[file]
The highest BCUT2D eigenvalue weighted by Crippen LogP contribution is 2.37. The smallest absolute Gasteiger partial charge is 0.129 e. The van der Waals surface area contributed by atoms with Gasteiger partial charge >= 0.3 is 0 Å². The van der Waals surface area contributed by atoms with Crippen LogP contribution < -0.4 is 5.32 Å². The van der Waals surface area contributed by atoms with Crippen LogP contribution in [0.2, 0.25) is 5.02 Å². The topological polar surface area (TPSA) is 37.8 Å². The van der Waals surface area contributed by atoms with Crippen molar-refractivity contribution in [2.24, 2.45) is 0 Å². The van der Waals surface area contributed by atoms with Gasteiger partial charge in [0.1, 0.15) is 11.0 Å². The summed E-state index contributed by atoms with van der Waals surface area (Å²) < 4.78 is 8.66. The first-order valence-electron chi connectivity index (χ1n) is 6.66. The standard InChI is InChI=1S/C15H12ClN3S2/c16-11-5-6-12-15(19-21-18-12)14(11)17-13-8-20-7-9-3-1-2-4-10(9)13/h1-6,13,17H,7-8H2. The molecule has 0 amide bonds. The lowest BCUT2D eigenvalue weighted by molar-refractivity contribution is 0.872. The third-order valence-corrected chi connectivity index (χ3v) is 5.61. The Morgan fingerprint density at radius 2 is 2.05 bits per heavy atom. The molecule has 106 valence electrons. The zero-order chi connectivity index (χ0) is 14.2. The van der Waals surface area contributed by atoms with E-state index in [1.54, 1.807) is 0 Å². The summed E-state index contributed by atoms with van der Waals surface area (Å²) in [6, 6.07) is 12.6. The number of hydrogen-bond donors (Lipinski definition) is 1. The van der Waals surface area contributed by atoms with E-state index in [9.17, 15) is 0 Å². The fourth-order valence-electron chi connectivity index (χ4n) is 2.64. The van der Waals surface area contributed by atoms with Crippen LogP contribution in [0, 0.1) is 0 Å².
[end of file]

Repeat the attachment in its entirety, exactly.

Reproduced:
The highest BCUT2D eigenvalue weighted by Crippen LogP contribution is 2.37. The smallest absolute Gasteiger partial charge is 0.129 e. The van der Waals surface area contributed by atoms with Gasteiger partial charge >= 0.3 is 0 Å². The van der Waals surface area contributed by atoms with Crippen LogP contribution < -0.4 is 5.32 Å². The van der Waals surface area contributed by atoms with Crippen LogP contribution in [0.2, 0.25) is 5.02 Å². The topological polar surface area (TPSA) is 37.8 Å². The van der Waals surface area contributed by atoms with Crippen molar-refractivity contribution in [2.24, 2.45) is 0 Å². The van der Waals surface area contributed by atoms with Gasteiger partial charge in [0.1, 0.15) is 11.0 Å². The summed E-state index contributed by atoms with van der Waals surface area (Å²) < 4.78 is 8.66. The first-order valence-electron chi connectivity index (χ1n) is 6.66. The standard InChI is InChI=1S/C15H12ClN3S2/c16-11-5-6-12-15(19-21-18-12)14(11)17-13-8-20-7-9-3-1-2-4-10(9)13/h1-6,13,17H,7-8H2. The molecule has 0 amide bonds. The lowest BCUT2D eigenvalue weighted by molar-refractivity contribution is 0.872. The third-order valence-corrected chi connectivity index (χ3v) is 5.61. The Morgan fingerprint density at radius 2 is 2.05 bits per heavy atom. The molecule has 106 valence electrons. The zero-order chi connectivity index (χ0) is 14.2. The van der Waals surface area contributed by atoms with E-state index in [1.54, 1.807) is 0 Å². The summed E-state index contributed by atoms with van der Waals surface area (Å²) in [6, 6.07) is 12.6. The number of hydrogen-bond donors (Lipinski definition) is 1. The van der Waals surface area contributed by atoms with E-state index in [9.17, 15) is 0 Å². The fourth-order valence-electron chi connectivity index (χ4n) is 2.64. The van der Waals surface area contributed by atoms with Crippen LogP contribution in [0, 0.1) is 0 Å².